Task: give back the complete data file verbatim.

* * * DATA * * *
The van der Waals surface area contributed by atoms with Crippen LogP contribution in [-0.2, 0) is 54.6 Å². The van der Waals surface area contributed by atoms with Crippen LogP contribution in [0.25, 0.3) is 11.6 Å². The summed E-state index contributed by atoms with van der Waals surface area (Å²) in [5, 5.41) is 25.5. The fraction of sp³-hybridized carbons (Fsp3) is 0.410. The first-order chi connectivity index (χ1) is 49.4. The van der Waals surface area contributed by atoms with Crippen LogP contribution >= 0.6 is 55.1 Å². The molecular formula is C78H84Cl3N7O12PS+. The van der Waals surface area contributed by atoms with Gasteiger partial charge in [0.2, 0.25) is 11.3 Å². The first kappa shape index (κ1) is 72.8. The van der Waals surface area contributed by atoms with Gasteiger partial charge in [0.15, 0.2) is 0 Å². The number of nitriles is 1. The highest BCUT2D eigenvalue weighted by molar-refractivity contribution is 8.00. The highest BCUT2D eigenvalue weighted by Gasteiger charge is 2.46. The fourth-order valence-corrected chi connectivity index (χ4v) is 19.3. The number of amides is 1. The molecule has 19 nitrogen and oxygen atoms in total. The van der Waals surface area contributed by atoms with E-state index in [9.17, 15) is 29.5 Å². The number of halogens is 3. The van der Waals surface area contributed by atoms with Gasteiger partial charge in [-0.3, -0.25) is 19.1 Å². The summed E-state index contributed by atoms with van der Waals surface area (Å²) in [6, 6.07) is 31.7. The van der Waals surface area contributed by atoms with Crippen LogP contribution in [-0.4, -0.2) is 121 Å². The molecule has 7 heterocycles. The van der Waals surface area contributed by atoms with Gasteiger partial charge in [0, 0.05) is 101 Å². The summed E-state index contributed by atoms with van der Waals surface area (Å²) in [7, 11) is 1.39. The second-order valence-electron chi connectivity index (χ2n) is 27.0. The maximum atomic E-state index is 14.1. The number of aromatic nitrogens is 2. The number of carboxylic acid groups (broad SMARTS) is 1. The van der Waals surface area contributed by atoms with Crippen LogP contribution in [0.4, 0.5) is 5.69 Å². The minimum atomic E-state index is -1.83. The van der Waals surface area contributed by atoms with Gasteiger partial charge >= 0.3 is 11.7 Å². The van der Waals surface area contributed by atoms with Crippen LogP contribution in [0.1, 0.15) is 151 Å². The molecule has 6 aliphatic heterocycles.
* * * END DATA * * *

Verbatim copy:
The van der Waals surface area contributed by atoms with Crippen LogP contribution in [-0.2, 0) is 54.6 Å². The van der Waals surface area contributed by atoms with Crippen LogP contribution in [0.25, 0.3) is 11.6 Å². The summed E-state index contributed by atoms with van der Waals surface area (Å²) in [5, 5.41) is 25.5. The fraction of sp³-hybridized carbons (Fsp3) is 0.410. The first-order chi connectivity index (χ1) is 49.4. The van der Waals surface area contributed by atoms with Crippen LogP contribution >= 0.6 is 55.1 Å². The molecular formula is C78H84Cl3N7O12PS+. The van der Waals surface area contributed by atoms with Gasteiger partial charge in [0.2, 0.25) is 11.3 Å². The first kappa shape index (κ1) is 72.8. The van der Waals surface area contributed by atoms with Gasteiger partial charge in [0.15, 0.2) is 0 Å². The number of nitriles is 1. The highest BCUT2D eigenvalue weighted by molar-refractivity contribution is 8.00. The highest BCUT2D eigenvalue weighted by Gasteiger charge is 2.46. The fourth-order valence-corrected chi connectivity index (χ4v) is 19.3. The number of amides is 1. The molecule has 19 nitrogen and oxygen atoms in total. The van der Waals surface area contributed by atoms with E-state index in [9.17, 15) is 29.5 Å². The number of halogens is 3. The van der Waals surface area contributed by atoms with Gasteiger partial charge in [-0.3, -0.25) is 19.1 Å². The summed E-state index contributed by atoms with van der Waals surface area (Å²) in [6, 6.07) is 31.7. The van der Waals surface area contributed by atoms with Crippen LogP contribution in [-0.4, -0.2) is 121 Å². The molecule has 7 heterocycles. The van der Waals surface area contributed by atoms with Gasteiger partial charge in [0, 0.05) is 101 Å². The summed E-state index contributed by atoms with van der Waals surface area (Å²) in [7, 11) is 1.39. The second-order valence-electron chi connectivity index (χ2n) is 27.0. The maximum atomic E-state index is 14.1. The number of aromatic nitrogens is 2. The number of carboxylic acid groups (broad SMARTS) is 1. The van der Waals surface area contributed by atoms with Crippen LogP contribution in [0.4, 0.5) is 5.69 Å². The minimum atomic E-state index is -1.83. The van der Waals surface area contributed by atoms with Gasteiger partial charge >= 0.3 is 11.7 Å². The van der Waals surface area contributed by atoms with Crippen LogP contribution in [0.1, 0.15) is 151 Å². The molecule has 6 aliphatic heterocycles.